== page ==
Thursday, January 20, 2011

Castile Soap is Awesome.

So I've already mentioned the fact that I use castile soap alot to clean around the house, but I thought I'd add a bit more information on what I use it for and how I use it. It really is pretty cool stuff and I've successfully turned two of my sisters and my mum into castile converts over the past couple of months.

What Is It?
Castile soap is traditionally a pure soap made using olive oil. It is entirely vegetable based (not animal products, such as tallow) and much gentler on the skin than more modern soaps. This is mainly due to the fact that castile soap retains its natural levels of glycerin, whereas commercial soapmakers remove the glycerin in order to sell it separately.

Basically, it is super mild, very effective in cleansing and highly moisturising. It. Is. Awesome.

What Can I Use it For?
Well, according to the delightful ramblings on the label of the Dr Bronners Castile Soap that I use, it has 18 or more uses, including:

- Shampoo
- Body Soap
- Toothpaste (euch.)
- Laundry
- Floor cleaning
- General household cleaning
- Dishwashing
- Nappy wash

I can tell you that I have used it as shampoo (no good for me at all - it was Stringy Town all over), hand soap, body wash, laundry, nappy wash and general cleaning. And apart from the shampoo debacle, it's been awesome. So read on if you'd like to see how you can use it.

So, How Can I Use It?
As I've mentioned in a previous post, castile soap is one of the main ingredients in a lot of green cleaning recipes, so it's well worth having for that reason alone. For some other uses around the house though:

I use a front-loader, and add around 1/3 cup of the soap to the detergent dispenser for all my washing. I then add a handful of bi-carb soda to the same dispenser and about the same amount of white vinegar to the rinse dispenser. Works a treat every time. Plus, our clothes smell incredible. I actively sniff my clothes. Often. In public sometimes.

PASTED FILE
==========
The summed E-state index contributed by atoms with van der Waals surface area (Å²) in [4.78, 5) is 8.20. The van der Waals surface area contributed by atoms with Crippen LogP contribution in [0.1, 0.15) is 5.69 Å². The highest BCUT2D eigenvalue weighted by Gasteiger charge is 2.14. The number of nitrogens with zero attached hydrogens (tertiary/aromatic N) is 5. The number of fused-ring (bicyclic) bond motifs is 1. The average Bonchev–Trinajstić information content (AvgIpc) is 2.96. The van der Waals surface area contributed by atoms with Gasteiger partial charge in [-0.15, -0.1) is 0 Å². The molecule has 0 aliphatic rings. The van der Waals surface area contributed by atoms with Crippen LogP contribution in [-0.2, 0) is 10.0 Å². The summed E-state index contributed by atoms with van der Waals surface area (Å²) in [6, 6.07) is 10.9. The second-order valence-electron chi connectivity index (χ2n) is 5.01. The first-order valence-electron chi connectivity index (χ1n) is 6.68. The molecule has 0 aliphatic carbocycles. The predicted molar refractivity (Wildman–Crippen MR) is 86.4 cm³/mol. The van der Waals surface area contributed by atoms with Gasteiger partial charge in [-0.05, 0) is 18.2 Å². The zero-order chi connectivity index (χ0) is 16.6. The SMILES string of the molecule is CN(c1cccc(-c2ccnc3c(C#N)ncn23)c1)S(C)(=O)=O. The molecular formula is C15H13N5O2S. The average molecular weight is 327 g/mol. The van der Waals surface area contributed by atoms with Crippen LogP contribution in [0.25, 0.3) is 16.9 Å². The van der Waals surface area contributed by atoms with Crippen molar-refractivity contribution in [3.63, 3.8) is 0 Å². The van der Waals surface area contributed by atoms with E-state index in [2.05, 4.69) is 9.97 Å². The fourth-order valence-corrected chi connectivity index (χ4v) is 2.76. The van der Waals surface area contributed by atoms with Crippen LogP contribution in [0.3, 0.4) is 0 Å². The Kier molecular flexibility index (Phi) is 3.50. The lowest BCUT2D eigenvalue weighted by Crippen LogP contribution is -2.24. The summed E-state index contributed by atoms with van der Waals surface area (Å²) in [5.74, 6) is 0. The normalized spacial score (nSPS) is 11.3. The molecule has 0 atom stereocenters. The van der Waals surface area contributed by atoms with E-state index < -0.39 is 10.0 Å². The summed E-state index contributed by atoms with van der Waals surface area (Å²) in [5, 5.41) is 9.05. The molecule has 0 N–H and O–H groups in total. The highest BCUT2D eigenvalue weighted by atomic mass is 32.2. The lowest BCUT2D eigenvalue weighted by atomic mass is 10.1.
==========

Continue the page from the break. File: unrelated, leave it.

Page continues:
As a body wash and hand soap, Dr Bronner's Lavender Soap can't be beaten. The lavendery goodness is super relaxing before bed and a beautiful scent during the day.

For hand soap I use just a normal hand soap squirty dispensery thingy and dilute the soap with water at roughly 1:1. This basically stops it from clogging up the squirty thingy.

For body wash I use a cute travel-sized squirt bottle (for shampoos and the like) and dilute the soap with some water at roughly one part water to two parts soap. The soap is really concentrated so this just stops me from using too much and becoming a lather monster.

As a shampoo, for me, Dr Bronners sucked. But I do have long, blonde highlighted hair, so probably not ideal. I even tried Dr Bronners Shikakai Conditioning Rins e to help with the tangly, not-quite-clean feeling, but that was just weird. And it didn't work. And it was full of brown lumps that looked a lot like poop. So back to Burt's Bees for me.

And as for toothpaste... No.

As a dishwashing detergent, just squirt some soap into your hot water as normal. It may not suds up as much though, but don't be tempted to use extra, as it will just make everything slippery. No good when washing priceless family heirlooms.

Add it to your green cleaning recipes.

A little (very little) squirt onto a damp cloth, combined with a sprinkle of bi-carb soda is a great benchtop cleaner.

So there you have a little rundown of why castile soap is indeed awesome, and why I rave about it. Aside from the fact that it's organic and harmless to my family and our health, it's also really quite economical as it's super concentrated and you can use it everywhere. Which I do. Except on my teeth.

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